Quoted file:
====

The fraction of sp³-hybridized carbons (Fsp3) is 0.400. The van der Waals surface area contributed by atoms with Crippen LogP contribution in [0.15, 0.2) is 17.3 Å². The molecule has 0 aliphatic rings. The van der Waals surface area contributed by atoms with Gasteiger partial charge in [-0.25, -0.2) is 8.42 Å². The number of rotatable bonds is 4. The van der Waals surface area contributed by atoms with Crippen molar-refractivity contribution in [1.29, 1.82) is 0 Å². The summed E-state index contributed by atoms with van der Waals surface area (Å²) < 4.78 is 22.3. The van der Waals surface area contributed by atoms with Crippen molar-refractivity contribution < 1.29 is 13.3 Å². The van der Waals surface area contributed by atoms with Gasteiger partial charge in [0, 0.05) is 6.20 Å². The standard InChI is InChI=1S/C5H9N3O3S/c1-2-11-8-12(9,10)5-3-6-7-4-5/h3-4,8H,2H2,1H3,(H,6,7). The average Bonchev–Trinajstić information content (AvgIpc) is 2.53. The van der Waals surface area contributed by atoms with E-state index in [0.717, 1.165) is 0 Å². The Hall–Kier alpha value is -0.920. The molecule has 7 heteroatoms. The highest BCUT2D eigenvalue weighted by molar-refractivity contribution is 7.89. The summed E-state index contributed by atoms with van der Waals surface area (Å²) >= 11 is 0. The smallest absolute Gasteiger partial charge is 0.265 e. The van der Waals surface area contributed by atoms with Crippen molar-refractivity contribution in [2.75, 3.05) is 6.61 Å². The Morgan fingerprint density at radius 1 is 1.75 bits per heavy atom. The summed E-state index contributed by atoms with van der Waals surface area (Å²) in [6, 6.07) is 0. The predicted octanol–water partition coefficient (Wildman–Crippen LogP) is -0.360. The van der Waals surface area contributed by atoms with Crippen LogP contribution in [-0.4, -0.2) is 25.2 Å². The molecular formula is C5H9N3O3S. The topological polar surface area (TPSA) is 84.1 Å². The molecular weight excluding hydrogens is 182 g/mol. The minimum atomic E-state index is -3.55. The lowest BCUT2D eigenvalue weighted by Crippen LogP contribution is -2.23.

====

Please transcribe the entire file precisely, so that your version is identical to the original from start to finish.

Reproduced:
The fraction of sp³-hybridized carbons (Fsp3) is 0.400. The van der Waals surface area contributed by atoms with Crippen LogP contribution in [0.15, 0.2) is 17.3 Å². The molecule has 0 aliphatic rings. The van der Waals surface area contributed by atoms with Gasteiger partial charge in [-0.25, -0.2) is 8.42 Å². The number of rotatable bonds is 4. The van der Waals surface area contributed by atoms with Crippen molar-refractivity contribution in [1.29, 1.82) is 0 Å². The summed E-state index contributed by atoms with van der Waals surface area (Å²) < 4.78 is 22.3. The van der Waals surface area contributed by atoms with Crippen molar-refractivity contribution < 1.29 is 13.3 Å². The van der Waals surface area contributed by atoms with Gasteiger partial charge in [0, 0.05) is 6.20 Å². The standard InChI is InChI=1S/C5H9N3O3S/c1-2-11-8-12(9,10)5-3-6-7-4-5/h3-4,8H,2H2,1H3,(H,6,7). The average Bonchev–Trinajstić information content (AvgIpc) is 2.53. The van der Waals surface area contributed by atoms with E-state index in [0.717, 1.165) is 0 Å². The Hall–Kier alpha value is -0.920. The molecule has 7 heteroatoms. The highest BCUT2D eigenvalue weighted by molar-refractivity contribution is 7.89. The summed E-state index contributed by atoms with van der Waals surface area (Å²) >= 11 is 0. The smallest absolute Gasteiger partial charge is 0.265 e. The van der Waals surface area contributed by atoms with Crippen molar-refractivity contribution in [2.75, 3.05) is 6.61 Å². The Morgan fingerprint density at radius 1 is 1.75 bits per heavy atom. The summed E-state index contributed by atoms with van der Waals surface area (Å²) in [6, 6.07) is 0. The predicted octanol–water partition coefficient (Wildman–Crippen LogP) is -0.360. The van der Waals surface area contributed by atoms with Crippen LogP contribution in [-0.4, -0.2) is 25.2 Å². The molecular formula is C5H9N3O3S. The topological polar surface area (TPSA) is 84.1 Å². The molecular weight excluding hydrogens is 182 g/mol. The minimum atomic E-state index is -3.55. The lowest BCUT2D eigenvalue weighted by Crippen LogP contribution is -2.23.